Sun-dried Tomato and Fontina Sourdough Bread

Sun-dried Tomato and Fontina Sourdough Bread.

I served this delicious bread with a Thyme Mascarpone Cheese Spread that was to die for.

Sun-dried Tomato and Fontina Sourdough Bread

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If you follow my blog, you know I have a starter named Phoebe, and if you don’t you can read about it here, in my other sourdough bread posts.

So Phoebe and I decided to go on a little adventure together, and bake this delicious Sun-dried Tomato and Fontina Sourdough Bread.

Sun-dried Tomato and Fontina Sourdough Bread

This Sourdough Bread was amazing!!

Make sure your starter is active before you make this bread. I keep my Phoebe on top of my fridge, so I feed her constantly. I simply feed her a few hours before I desire to make bread, and she is good to go.

However, if you keep your starter in the fridge, you might want to take it out of the fridge and start feeding it until it gets active, maybe 1 or 2 days.

Sun-dried Tomato and Fontina Sourdough Bread

I get often questions about my sourdough starter, how to make one, how to care for it. I hope to make a post about it soon! Meanwhile you can take a look at many resources online that can teach you that, or the best book I can recommend is the Artisan Sourdough Made Simple, by Emilie Raffa. About the online resources, you can take a look at this post by King Arthur Flour, but there are so many other blogs out there you can find some useful information to help you. I recommend diving in and just finding tips that work best for you.

I really love this shape. And it’s not hard to make it.

Sun-dried Tomato and Fontina Sourdough Bread

Divide the dough into 2 pieces, then form each dough piece into a thin log, then working from each end, simultaneously, simply coil the dough toward the center, to form an S shape.

Sun-dried Tomato and Fontina Sourdough Bread

After letting the dough do the last proof, I brushed it with some egg wash, and sprinkled some Everything Bagel Seasoning on top.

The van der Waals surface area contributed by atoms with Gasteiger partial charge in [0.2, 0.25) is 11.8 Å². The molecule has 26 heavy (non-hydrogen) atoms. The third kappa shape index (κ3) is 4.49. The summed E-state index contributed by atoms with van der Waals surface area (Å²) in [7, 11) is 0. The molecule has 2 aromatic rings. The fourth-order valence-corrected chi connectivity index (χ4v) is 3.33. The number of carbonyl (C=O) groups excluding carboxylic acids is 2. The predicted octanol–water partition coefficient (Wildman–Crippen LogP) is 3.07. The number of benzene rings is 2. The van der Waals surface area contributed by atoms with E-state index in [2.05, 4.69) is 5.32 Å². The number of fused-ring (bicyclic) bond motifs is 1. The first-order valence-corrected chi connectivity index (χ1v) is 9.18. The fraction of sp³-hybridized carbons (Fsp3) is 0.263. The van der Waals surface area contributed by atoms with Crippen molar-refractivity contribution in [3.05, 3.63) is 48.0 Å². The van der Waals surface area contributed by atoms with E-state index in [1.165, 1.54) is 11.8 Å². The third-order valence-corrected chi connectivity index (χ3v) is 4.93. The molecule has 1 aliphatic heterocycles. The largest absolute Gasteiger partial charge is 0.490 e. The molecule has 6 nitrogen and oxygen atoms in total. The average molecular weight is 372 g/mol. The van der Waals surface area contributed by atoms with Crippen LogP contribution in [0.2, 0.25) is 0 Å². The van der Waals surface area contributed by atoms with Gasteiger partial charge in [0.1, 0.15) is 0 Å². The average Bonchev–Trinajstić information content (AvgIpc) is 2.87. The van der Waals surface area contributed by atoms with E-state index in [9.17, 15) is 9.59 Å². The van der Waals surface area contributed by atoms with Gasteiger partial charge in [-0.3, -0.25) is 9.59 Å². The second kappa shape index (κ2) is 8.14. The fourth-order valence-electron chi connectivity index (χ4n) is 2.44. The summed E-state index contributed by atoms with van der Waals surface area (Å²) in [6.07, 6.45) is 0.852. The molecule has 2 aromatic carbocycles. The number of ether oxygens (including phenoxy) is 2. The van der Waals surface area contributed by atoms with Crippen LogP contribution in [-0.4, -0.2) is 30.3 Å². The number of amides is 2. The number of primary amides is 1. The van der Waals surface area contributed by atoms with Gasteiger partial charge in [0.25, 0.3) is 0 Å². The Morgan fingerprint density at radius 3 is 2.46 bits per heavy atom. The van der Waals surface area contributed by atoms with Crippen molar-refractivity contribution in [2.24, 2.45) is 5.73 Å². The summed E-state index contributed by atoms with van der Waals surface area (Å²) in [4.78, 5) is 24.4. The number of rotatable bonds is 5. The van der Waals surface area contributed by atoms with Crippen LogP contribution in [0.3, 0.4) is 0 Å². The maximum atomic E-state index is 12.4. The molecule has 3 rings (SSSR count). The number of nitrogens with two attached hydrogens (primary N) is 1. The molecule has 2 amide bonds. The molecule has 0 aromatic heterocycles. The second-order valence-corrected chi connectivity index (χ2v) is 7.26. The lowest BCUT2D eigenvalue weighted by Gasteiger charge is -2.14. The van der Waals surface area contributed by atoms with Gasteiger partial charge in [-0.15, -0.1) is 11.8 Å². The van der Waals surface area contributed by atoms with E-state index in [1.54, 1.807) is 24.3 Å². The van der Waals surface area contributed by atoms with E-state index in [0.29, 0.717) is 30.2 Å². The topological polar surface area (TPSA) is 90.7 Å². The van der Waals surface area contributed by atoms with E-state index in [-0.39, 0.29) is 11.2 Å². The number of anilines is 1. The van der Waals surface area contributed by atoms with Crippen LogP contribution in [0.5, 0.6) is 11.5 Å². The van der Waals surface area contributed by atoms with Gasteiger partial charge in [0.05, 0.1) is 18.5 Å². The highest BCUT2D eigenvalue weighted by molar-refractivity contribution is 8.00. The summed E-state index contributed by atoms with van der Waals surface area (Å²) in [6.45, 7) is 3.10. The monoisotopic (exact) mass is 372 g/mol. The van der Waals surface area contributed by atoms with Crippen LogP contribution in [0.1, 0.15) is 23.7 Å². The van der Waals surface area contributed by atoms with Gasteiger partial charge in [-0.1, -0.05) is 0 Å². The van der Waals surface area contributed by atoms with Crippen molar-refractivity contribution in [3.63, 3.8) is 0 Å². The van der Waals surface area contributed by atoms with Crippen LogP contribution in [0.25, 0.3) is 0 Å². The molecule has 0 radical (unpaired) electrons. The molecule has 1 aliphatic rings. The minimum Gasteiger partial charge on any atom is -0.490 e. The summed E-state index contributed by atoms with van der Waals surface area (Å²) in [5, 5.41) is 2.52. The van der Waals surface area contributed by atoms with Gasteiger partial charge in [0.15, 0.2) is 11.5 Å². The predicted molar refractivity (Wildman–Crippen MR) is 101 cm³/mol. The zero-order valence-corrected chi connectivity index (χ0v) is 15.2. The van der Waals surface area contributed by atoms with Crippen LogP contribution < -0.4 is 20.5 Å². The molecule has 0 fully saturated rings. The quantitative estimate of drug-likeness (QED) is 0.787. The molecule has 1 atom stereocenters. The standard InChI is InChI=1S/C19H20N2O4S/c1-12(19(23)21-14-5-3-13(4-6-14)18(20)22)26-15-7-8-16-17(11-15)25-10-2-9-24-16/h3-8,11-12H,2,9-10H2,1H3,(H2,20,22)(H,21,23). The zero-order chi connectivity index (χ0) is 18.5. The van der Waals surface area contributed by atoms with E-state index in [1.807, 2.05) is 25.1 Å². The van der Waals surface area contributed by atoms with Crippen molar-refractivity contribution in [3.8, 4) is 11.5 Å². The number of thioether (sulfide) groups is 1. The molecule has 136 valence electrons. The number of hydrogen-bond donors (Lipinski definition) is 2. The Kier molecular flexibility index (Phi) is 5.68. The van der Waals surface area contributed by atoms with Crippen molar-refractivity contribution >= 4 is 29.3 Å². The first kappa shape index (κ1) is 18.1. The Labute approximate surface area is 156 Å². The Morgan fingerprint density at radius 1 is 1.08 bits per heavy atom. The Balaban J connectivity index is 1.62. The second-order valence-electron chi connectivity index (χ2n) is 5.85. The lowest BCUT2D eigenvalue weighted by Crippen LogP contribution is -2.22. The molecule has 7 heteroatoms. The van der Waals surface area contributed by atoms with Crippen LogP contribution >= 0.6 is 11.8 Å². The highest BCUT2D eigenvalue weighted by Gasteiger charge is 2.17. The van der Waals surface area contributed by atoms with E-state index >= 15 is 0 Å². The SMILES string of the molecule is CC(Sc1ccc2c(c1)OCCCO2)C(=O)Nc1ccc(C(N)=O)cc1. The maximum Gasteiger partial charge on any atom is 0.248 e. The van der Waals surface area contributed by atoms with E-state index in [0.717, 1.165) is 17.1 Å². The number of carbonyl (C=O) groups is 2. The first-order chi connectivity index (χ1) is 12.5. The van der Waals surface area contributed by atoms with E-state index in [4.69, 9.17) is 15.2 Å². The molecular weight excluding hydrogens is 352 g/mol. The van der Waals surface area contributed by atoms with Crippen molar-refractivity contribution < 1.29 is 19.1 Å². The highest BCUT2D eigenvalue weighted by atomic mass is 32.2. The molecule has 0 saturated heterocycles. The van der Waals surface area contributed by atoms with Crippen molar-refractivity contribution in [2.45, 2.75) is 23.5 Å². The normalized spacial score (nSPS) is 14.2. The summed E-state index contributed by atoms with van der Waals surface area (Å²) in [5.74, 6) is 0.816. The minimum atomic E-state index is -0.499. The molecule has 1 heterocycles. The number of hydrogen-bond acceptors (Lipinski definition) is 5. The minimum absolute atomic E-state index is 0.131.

Let’s just say that if I saw this Sourdough Bread at the bakery I would not hesitate to buy it. Actually I might, just so I could have the opportunity to make it myself.

As for the cheese, you may use other kinds of cheese, and add other spices and stuff to the dough, maybe some fresh thyme, roasted garlic, etc.

Let your creativity flow when baking bread!

Sun-dried Tomato and Fontina Sourdough Bread

I hope you liked my Sun-dried Tomato and Fontina Sourdough Bread! Have a fantastic day, sourdough bakers!!

Check out this other Sourdough Bread Recipe, it’s a Cheddar Jalapeño Sourdough Bread with a Roasted Garlic Spread. And I also have many others in the Sourdough Section.

Sun-dried Tomato and Fontina Sourdough Bread

Sun-dried Tomato and Fontina Sourdough Bread

Sun-dried Tomato and Fontina Sourdough Bread. Including the recipe for a Thyme Mascarpone Cheese Spread to die for.
5 from 13 votes
Prep Time 30 minutes
Cook Time 40 minutes
Resting time 12 hours
Total Time 1 hour 10 minutes
Course Bread
Cuisine American
Servings 2 loaves
Calories 170 kcal


  • 113 grams active sourdough starter 2/3 cup, 4 oz
  • 127 grams bread flour or high-gluten (1 cup, 4.5 oz)
  • 56 grams water 1/4 cup, 2 oz
  • 637 grams bread flour or high-gluten (5 cups, 22.5 oz)
  • 2 teaspoons fine sea salt
  • 340 grams water lukewarm 90F-100F (1 1/2 cups, 12 oz)
  • 95 grams sun-dried tomatoes chopped (3/4 cup, 3.3 oz)
  • 110 grams shredded fontina cheese 1 cup, 3.8 oz
Thyme Mascarpone Cheese Spread